With the advent of Enduro racing and some genuinely clever ways to carry spares and tools, mountain bike backpacks have gone out of style for riding. However, sometimes no amount of velcro straps or tools stashed inside steerer tubes can tote what you may need on a ride, and sometimes you need to carry a lot of stuff.
The best mountain bike backpacks allow riders to carry a large amount of water, usually 3-liters, and some allow even more water storage. On top of that, the best backpacks have plenty of storage space that's sectioned into various pockets and straps for optimal organization.
Lots of packs have spots for bike tools, helmets, body armor, smartphones and sunglasses. Some are even designed with trail builders in mind so they can carry their tools out into the woods.
We've put together a list of our favorite mountain bike backpacks for the trail builders and the pack-rat types. If you're in the market for something smaller, check out our round-up of the best hydration packs.
If you're unsure what you're looking for exactly, at the bottom of this guide, we've outlined everything you need to know.
Jump to: What you need to know
Best mountain bike backpacks
The H.A.W.G. Pro is a big pack with 20L of total space: 17L for your gear and 3L for water. This is Camelbak's biggest pack for the biggest days out on the bike.
This pack has tons of organizational features and pockets for nearly anything you may need on the trail. An Air Support Pro Back Panel is designed to ventilate the areas on your body that get the hottest in order to stay cool. The harness and hip belt feature cargo pockets for quick access to snacks or tools.
In addition to storage space for a helmet or body armor, this pack even has space to carry a sparE e-MTB battery for all-day electric adventures. Plus, there's space for an additional 3L reservoir, bumping up the total water space to 6L if needed.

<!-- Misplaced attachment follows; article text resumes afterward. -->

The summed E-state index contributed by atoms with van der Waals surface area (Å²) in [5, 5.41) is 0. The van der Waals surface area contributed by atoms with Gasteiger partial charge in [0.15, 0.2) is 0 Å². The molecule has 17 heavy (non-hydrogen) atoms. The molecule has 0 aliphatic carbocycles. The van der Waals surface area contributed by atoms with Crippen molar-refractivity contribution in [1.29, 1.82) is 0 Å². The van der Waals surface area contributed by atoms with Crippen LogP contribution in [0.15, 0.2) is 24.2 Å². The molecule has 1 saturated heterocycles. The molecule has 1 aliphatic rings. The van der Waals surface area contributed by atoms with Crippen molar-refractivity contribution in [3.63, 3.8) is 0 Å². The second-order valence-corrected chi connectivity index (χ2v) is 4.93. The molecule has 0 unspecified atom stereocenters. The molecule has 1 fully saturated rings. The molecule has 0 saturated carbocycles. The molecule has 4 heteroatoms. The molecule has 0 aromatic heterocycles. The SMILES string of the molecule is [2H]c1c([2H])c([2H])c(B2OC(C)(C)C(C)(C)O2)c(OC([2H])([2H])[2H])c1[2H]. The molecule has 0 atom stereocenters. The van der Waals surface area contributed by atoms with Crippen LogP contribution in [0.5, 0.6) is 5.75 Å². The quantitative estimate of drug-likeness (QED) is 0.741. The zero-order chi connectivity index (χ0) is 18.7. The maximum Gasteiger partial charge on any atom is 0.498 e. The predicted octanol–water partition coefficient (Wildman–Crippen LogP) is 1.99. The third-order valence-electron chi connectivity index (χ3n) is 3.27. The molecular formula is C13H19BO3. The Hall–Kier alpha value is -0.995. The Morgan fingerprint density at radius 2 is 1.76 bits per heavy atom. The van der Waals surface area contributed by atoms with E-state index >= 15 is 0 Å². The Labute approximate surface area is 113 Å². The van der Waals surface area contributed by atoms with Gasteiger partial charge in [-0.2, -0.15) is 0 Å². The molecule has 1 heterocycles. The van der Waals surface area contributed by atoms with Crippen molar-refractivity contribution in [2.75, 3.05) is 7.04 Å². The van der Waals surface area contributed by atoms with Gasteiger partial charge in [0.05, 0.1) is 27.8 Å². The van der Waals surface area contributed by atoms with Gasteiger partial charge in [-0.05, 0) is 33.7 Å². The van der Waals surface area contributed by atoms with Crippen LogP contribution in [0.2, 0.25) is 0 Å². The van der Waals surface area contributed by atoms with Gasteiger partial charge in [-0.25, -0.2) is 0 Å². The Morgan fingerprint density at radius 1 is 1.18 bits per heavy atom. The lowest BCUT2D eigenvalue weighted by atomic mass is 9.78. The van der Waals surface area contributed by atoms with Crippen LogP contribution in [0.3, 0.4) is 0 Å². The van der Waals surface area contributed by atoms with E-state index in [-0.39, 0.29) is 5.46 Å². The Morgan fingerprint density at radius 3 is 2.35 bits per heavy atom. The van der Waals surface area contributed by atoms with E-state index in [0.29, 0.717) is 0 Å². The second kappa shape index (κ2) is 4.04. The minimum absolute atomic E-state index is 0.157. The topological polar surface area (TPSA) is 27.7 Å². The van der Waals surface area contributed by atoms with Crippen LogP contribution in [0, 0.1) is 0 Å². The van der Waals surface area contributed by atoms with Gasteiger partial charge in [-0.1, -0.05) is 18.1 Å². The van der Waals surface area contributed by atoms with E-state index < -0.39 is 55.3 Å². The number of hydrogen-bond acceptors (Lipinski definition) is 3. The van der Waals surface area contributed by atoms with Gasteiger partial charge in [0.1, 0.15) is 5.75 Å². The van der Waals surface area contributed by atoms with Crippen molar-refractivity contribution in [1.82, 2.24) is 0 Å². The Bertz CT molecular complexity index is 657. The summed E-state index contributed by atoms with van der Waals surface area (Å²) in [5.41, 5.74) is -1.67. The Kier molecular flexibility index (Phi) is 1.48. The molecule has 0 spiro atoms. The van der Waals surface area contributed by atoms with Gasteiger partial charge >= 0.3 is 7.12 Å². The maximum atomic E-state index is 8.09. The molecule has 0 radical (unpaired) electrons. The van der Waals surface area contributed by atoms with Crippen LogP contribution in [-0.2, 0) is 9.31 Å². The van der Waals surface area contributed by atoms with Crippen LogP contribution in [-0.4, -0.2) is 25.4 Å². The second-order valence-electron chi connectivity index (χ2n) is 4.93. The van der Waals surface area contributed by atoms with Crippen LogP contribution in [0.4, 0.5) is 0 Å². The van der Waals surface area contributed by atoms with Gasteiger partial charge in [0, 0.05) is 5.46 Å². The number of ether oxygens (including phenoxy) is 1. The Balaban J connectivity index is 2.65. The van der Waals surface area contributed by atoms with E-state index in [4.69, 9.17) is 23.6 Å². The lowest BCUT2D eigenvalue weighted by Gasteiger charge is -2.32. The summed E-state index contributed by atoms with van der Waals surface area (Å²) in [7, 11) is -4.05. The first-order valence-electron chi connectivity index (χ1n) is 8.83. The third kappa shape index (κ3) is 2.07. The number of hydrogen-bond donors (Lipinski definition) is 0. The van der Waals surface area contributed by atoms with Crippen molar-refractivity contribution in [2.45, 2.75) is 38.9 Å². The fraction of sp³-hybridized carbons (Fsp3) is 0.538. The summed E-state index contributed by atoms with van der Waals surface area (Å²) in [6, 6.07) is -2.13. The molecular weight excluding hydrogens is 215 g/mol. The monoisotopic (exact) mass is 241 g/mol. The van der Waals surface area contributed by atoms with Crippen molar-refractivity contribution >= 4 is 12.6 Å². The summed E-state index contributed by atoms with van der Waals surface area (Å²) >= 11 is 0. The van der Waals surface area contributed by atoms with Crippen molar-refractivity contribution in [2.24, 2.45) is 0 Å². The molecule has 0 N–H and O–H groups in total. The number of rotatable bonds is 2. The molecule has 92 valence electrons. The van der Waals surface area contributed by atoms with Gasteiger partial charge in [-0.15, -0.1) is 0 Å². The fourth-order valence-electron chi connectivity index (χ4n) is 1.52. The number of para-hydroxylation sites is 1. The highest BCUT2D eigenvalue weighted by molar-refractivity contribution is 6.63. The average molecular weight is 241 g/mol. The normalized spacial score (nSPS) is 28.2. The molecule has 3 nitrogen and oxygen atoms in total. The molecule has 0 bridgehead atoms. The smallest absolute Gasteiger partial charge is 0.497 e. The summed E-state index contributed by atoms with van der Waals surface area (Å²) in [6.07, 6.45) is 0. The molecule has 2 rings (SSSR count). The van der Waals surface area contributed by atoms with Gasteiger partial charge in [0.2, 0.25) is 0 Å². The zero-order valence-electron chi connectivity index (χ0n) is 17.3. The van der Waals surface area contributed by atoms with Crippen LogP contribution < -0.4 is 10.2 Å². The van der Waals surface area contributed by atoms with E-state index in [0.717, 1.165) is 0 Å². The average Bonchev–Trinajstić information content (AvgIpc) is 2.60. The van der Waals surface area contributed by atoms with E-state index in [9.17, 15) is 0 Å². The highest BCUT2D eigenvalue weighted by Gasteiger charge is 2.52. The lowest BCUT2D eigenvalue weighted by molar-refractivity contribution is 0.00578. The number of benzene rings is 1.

Add a bit of color to your ride with the Dakine Syncline 16L pack. The pack has a separate pocket for a 3L lumbar reservoir which keeps the load low in the bag.
The main pocket is big enough for extra layers or a first aid kit while the pocket in the front with the partially hidden zipper has internal sleeves and mesh pockets to keep tools and other small items organized.
The back panel is articulated and compatible with Dakine's CE-certified spine protector, and the bag also features helmet attachment loops, deployable carry straps for knee pads and a magnetic hose clip.
Somebody has to look after the trails, and if you are one of the many trail fairies who are out digging, you will need a hearty bag to carry your pickaxe, chainsaw, and shovel along with the rest of your riding gear. Evoc's Trail Builder Technical pack has room for a 3L bladder and two main pockets for food, bike tools, and even a separate compartment on the bottom for wet layers.
On the bottom of the pack is a removable tool roll and there is a hidden rain cover too.
The bag is designed to help distribute loads evenly to not throw off your center of gravity while riding, with wide hip and sternum straps wrangling the bag. There are also compression straps and a front flap allowing things to be secured to the exterior of the bag or tie everything down tight.
Osprey makes a huge range of products from 120L expedition packs, all the way down to 6L hip bags. The Raptor 14 is a decent-sized riding pack that features two internal pockets as well as a stretch mesh sleeve on the outside - perfect for wet or sweaty layers.